Review by Derrick Carter
Running Time: 2 hours 15 minutes
MPAA Rating: R for Violence/Horror, Bloody Images, and for Language
Directed by: Andy Muschietti
Written by: Chase Palmer, Cary Fukunaga & Gary Dauberman
(based on the novel IT by Stephen King)
Starring: Jaeden Lieberher, Bill Skarsgard, Jeremy Ray Taylor, Sophia Lillis, Finn Wolfhard, Wyatt Oleff, Chosen Jacobs, Jack Dylan Grazer, Nicholas Hamilton & Jackson Robert Scott
Stephen King’s 1,138-page-long novel IT was previously adapted into a mediocre TV miniseries. While the source material has been acclaimed as one of King’s best books, the miniseries has split folks down the middle. Some people consider it to be terrifying and others (myself included) consider it to be a missed opportunity that suffers from censored writing, bad acting, and worse effects. Tim Curry’s performance aside, it’s safe to say that I’m not a fan of the original IT and was looking forward to Warner Brother’s two-part R-rated film adaptation as a result. IT: Chapter One is the first half of the novel and the story as a whole, but holds up fantastically as its own feature that’s pretty much guaranteed to go down as a horror classic.
In October 1988, little seven-year-old Georgie Denbrough (Jackson Robert Scott) disappears…after meeting a creepy sewer-dwelling clown. The following summer, Georgie’s older brother Bill is still struggling to accept his brother’s death. Things get creepier for Bill and his friends when they all find themselves beset by their worst fears come to life. It turns out that there’s a shape-shifting, child-eating monster in town and its favorite form is as scary-as-hell Pennywise the Dancing Clown (Bill Skarsgard). It’s up to Bill and the rest of “The Losers Club” to defeat the monster before it eventually decides to chow down on one of them.
Where to begin with IT: Chapter One? This film nails a balance of scares, humor, and genuine emotion. Though this is a monster movie, the film dedicates a good chunk of time to developing its adolescent characters. There are seven members of “The Loser’s Club” and the script carefully focuses on certain plotlines more than others. Still, I cared about each of these characters and felt like I knew them all well. Jaeden Lieberher easily gets one of the most emotional story arcs as Bill, who’s mourning his brother’s passing. The only person to possibly rival Bill’s emotional journey is Sophia Lillis as Bev, the only female “Loser.” Bev is battling a horrible home-life and has a reputation for being a “slut” around town. Lillis and Lieberher are both outstanding to say the least.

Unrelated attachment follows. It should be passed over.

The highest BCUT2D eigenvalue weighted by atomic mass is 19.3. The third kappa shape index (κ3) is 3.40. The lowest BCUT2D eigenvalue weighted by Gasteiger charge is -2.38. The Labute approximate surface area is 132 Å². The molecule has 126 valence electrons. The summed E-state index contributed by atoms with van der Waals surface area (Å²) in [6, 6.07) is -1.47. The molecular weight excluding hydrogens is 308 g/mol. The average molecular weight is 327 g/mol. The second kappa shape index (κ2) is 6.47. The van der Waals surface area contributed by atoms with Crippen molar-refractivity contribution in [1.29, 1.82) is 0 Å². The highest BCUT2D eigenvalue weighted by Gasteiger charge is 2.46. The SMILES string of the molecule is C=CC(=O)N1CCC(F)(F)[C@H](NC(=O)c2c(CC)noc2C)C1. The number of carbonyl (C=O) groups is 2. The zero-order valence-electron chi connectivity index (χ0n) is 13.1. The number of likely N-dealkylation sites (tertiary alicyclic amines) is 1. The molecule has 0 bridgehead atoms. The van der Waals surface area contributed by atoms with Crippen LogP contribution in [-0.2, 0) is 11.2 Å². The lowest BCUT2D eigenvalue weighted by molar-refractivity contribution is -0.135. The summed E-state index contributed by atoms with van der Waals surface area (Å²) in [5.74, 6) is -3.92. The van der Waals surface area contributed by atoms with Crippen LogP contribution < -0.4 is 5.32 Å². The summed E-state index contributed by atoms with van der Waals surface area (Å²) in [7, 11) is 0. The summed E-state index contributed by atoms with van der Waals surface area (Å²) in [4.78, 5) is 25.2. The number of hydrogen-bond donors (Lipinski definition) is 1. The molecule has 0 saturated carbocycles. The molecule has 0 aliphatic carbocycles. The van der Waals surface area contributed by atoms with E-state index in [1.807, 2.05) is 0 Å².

That’s not to say that the rest of the young performers don’t pull their weight though, because they most certainly make strong impressions. Jeremy Ray Taylor is great as the overweight, intellectual new kid on the block Ben. Finn Wolfhard generates a lot of laughs as the foul-mouthed, dirty-minded Richie. Wyatt Oleff gets the least amount of screen time, but still seems believable as depressed Jewish kid Stan. Chosen Jacobs’s character of Mike has a sad backstory that is given some development, but this character will likely receive far more screen time as an adult in Chapter Two. Jack Dylan Grazer is also solid as hypochondriac Eddie, who’s dealing with his severely overprotective mother.
On the villainous side of things, Bill Skarsgard is phenomenal as Pennywise the Dancing Clown. Skarsgard doesn’t try to imitate Tim Curry’s performance in any way, shape, or form. Instead, he makes this shape-shifting monster into his own creation. Skarsgard’s version of Pennywise has a strange way of talking, an almost child-like demeanor, and comes off as very disturbing. There are a couple of moments in which Pennywise did get a big laugh out of me (one scene involving three doors cracked me), but he’s pretty damn frightening for the most part. It’s not hard to make clowns scary, but Skarsgard’s Pennywise is an iconic movie monster (I’d say that he’s way scarier than Curry’s fun portrayal). Also, I’d be remiss if I didn’t mention Nicholas Hamilton’s performance as teenage psychopathic bully Henry Bowers. This character is pretty much a future serial killer in the making and serves as a human antagonist.
As far as the IT’s scares go, the film excels in the sequences where characters get separated from each other and come face-to-face with their worst fears. The CGI is impressively great, with monstrous creations of various kinds springing to life. I appreciated that this version of IT had the balls to include lots of creepy dead kids and body parts (that do indeed float). The gore isn’t the focus of this film, but the R rating amplifies the more intense moments. While the nightmarish imagery is fantastic, my only complaint arises from a single scene that got a little too over-the-top for me. The projector scene has already been given away in this film’s trailers and the main pay-off of this otherwise suspenseful moment made me roll my eyes.
Though this is technically the first half of a much larger story, IT: Chapter One is a fantastic horror flick. It might not terrify you from start to finish, but it will keep you entertained with laughs, scares, and genuinely emotional story arcs. The characters are fleshed out and these young cast members pull off stellar performances. The effects are damn impressive and the film’s atmosphere is effectively dark. I don’t think it would be much of a stretch at all to label IT: Chapter One as one of the best Stephen King adaptations to ever hit the silver screen. Now, comes the long wait for Chapter Two and it cannot arrive fast enough.